Sunday, 3 October 2010
Getting ready for winter.
Day-to-day farming goes on apace here as all the farmers get ready to batten down the hatches for Winter. All the corn is safely gathered in and last week the fields of beans were harvested. All that remains is one or two fields of wholecrop maize and they will disappear any day. Following that the fields will be ploughed and many of them sown with wheat or barley for next year.
One of the few good things about the stormy wet days we have been having has been the absolutely stunning sunsets - of which I show you just one in the photographs above. But the fields are now very wet which means that the cattle which have been out all summer are paddling up every gate area so that walking round the fields without wellington boots is impossible.
Not that Tess minds the weather. While there are rabbit holes there will be rabbits and Tess will disappear as far as possible down every available rabbit hole. I am sure the occupants of the burrow hold their tummies with laughter as they sense her at the entrance, as she has absolutely not chance whatsoever of getting a rabbit (and would hardly know what to do with it if she did.)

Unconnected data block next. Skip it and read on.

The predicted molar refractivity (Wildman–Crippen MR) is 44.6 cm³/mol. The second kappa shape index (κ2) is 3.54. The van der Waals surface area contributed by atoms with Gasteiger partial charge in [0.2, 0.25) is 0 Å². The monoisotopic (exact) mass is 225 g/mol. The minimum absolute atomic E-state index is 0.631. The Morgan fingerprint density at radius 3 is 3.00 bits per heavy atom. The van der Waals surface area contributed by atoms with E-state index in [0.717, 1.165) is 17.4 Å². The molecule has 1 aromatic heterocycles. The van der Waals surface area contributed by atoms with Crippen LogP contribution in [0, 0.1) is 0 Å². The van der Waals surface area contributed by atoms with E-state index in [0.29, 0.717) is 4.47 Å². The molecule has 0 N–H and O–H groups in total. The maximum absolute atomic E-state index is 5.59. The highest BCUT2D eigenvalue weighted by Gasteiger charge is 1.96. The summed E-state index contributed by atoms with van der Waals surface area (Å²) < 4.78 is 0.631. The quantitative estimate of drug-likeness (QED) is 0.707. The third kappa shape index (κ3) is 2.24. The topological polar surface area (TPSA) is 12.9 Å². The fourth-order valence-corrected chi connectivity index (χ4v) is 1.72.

Here on our farm some of the ewes for over-Wintering have arrived. They were decanted from the trailer into the field and before I could focus my camera they were dispersed far and wide and all eating merrily. The heifers, who have been in that field all summer were determind to get in on the act and came to see what was happening. You can tell from the farmer's garb what sort of a day it was when they arrived!
One field has been ploughed and resown with grass, which is just beginning to show green, so an urgent job has been to put up a new fence where the hedge is very thin. The sheep will soon need to go into this field and we must keep them off the ploughed field and the new tiny green shoots to give it a chance to grow and take hold. In the photograph the farmer is using the bucket on his tractor, filled with concrete blocks, to hammer in the stakes. Tomorrow he will be stretching the pig wire between the stakes and stapling it securely.
It has been another dreadful wet day here today but as I write the watery sun has come through. We have had friends for lunch and they have just left to go home to Windermere - about an hour and a half from here. It remains to be seen whether or not we get another spectacular sunset.